Koji, Rich, and I recently came up with a new QPD design which is better for general lab use than the aLIGO ones (which have a high-noise preamp copied from iLIGO).
This page has the mechanical drawing only, but perhaps Rich can tell us if he's ready to make the first version for you or not. I think you can get by with the old design, but this new one should be lower noise for low light levels.
M. D. Ediger, in PNAS (2014), pp. 11232–11233.
A. J. Leggett and D. C. Vural, arXiv cond-mat.dis-nn, arXiv:1310.3387 (2013).
L. Berthier and M. D. Ediger, arXiv cond-mat.mtrl-sci, 40 (2015). Phys. Today.
G. Parisi and F. Sciortino, Nature Materials 12, 94 (2013).
S. Singh, M. D. Ediger, and J. J. de Pablo, Nature Materials 12, 139 (2013).
I find sometimes that the probe configuration can give these distorted signals. For the Tektronix probes, its best to use a 500 MHz probe instead of the BNC clip leads. The probe also should be compensated by attaching to the gold fingers square wave generator on the scope front and adjusting the capacitor in the probe with a little screwdriver until the square wave becomes perfect.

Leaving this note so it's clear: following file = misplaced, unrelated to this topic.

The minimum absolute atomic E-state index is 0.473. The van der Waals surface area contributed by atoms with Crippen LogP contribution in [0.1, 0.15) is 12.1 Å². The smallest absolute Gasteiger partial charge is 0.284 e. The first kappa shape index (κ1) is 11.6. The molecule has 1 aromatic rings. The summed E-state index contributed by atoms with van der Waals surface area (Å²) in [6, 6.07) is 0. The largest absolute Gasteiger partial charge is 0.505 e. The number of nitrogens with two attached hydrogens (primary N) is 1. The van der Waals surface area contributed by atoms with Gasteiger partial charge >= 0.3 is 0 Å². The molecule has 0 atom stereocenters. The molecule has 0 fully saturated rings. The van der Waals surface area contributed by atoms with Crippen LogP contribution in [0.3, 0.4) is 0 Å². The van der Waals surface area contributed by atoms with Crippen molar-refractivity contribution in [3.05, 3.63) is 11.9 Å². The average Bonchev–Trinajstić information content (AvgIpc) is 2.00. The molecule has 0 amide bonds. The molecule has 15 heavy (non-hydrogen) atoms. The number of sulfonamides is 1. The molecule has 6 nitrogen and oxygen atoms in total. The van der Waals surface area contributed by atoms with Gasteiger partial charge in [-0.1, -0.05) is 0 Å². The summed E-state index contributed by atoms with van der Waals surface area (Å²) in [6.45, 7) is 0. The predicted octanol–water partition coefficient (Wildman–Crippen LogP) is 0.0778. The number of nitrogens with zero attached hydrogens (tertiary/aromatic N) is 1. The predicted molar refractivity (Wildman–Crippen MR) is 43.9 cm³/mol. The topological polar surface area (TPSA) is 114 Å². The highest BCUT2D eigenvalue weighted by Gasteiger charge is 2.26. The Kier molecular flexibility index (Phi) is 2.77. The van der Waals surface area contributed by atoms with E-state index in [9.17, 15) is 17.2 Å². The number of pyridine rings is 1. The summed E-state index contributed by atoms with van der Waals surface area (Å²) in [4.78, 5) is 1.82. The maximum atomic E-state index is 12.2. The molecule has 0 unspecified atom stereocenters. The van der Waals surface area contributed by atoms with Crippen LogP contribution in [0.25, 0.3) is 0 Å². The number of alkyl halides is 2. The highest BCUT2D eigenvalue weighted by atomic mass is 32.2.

Steve Maloney, a visiting highschool teacher, and I have started to set up a new scattering experiment in the Richter lab. The idea is to take images of large-angle scattered light using different lasers. We have one 633nm laser, and 532nm and 405nm laser pointers. The goal is to uniformly illuminate the same disk of about 1cm diameter on a silver-coated mirror with all three colors. We use a silver-coated mirror to make sure that the light is reflected from the same layer so that all colors are scattered from the same abberations.
The image shows one of the laser pointers and the HeNe laser. The first step is to widen the beam with a f=5cm broadband, AR coated lens (Newport PAC15AR.15). The diverging beam is then aligned through an iris to give it the right size on the mirror. In this way, illumination is almost uniform on the mirror surface.